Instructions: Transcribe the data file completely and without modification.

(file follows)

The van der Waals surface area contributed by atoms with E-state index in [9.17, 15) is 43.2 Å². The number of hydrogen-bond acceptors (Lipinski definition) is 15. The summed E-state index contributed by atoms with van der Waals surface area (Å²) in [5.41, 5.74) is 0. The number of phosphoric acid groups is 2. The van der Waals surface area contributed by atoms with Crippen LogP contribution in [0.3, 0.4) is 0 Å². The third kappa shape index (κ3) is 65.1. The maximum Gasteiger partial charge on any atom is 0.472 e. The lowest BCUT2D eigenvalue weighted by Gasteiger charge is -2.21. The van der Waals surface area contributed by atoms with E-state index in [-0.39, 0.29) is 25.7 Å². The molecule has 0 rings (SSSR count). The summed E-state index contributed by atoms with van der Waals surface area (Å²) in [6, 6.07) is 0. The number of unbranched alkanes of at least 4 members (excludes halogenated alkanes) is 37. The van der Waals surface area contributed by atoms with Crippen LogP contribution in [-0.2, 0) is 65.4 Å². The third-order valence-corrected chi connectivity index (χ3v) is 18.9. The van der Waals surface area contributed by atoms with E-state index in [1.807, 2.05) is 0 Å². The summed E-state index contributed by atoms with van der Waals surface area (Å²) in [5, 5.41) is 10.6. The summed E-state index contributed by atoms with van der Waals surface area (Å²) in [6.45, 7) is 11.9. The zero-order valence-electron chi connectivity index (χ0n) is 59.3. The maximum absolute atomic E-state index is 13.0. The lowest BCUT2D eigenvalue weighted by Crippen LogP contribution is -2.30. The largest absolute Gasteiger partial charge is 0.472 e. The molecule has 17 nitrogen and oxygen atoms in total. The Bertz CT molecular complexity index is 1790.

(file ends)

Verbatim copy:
The van der Waals surface area contributed by atoms with E-state index in [9.17, 15) is 43.2 Å². The number of hydrogen-bond acceptors (Lipinski definition) is 15. The summed E-state index contributed by atoms with van der Waals surface area (Å²) in [5.41, 5.74) is 0. The number of phosphoric acid groups is 2. The van der Waals surface area contributed by atoms with Crippen LogP contribution in [0.3, 0.4) is 0 Å². The third kappa shape index (κ3) is 65.1. The maximum Gasteiger partial charge on any atom is 0.472 e. The lowest BCUT2D eigenvalue weighted by Gasteiger charge is -2.21. The van der Waals surface area contributed by atoms with E-state index in [-0.39, 0.29) is 25.7 Å². The molecule has 0 rings (SSSR count). The summed E-state index contributed by atoms with van der Waals surface area (Å²) in [6, 6.07) is 0. The number of unbranched alkanes of at least 4 members (excludes halogenated alkanes) is 37. The van der Waals surface area contributed by atoms with Crippen LogP contribution in [-0.2, 0) is 65.4 Å². The third-order valence-corrected chi connectivity index (χ3v) is 18.9. The van der Waals surface area contributed by atoms with E-state index in [1.807, 2.05) is 0 Å². The summed E-state index contributed by atoms with van der Waals surface area (Å²) in [5, 5.41) is 10.6. The summed E-state index contributed by atoms with van der Waals surface area (Å²) in [6.45, 7) is 11.9. The zero-order valence-electron chi connectivity index (χ0n) is 59.3. The maximum absolute atomic E-state index is 13.0. The lowest BCUT2D eigenvalue weighted by Crippen LogP contribution is -2.30. The largest absolute Gasteiger partial charge is 0.472 e. The molecule has 17 nitrogen and oxygen atoms in total. The Bertz CT molecular complexity index is 1790.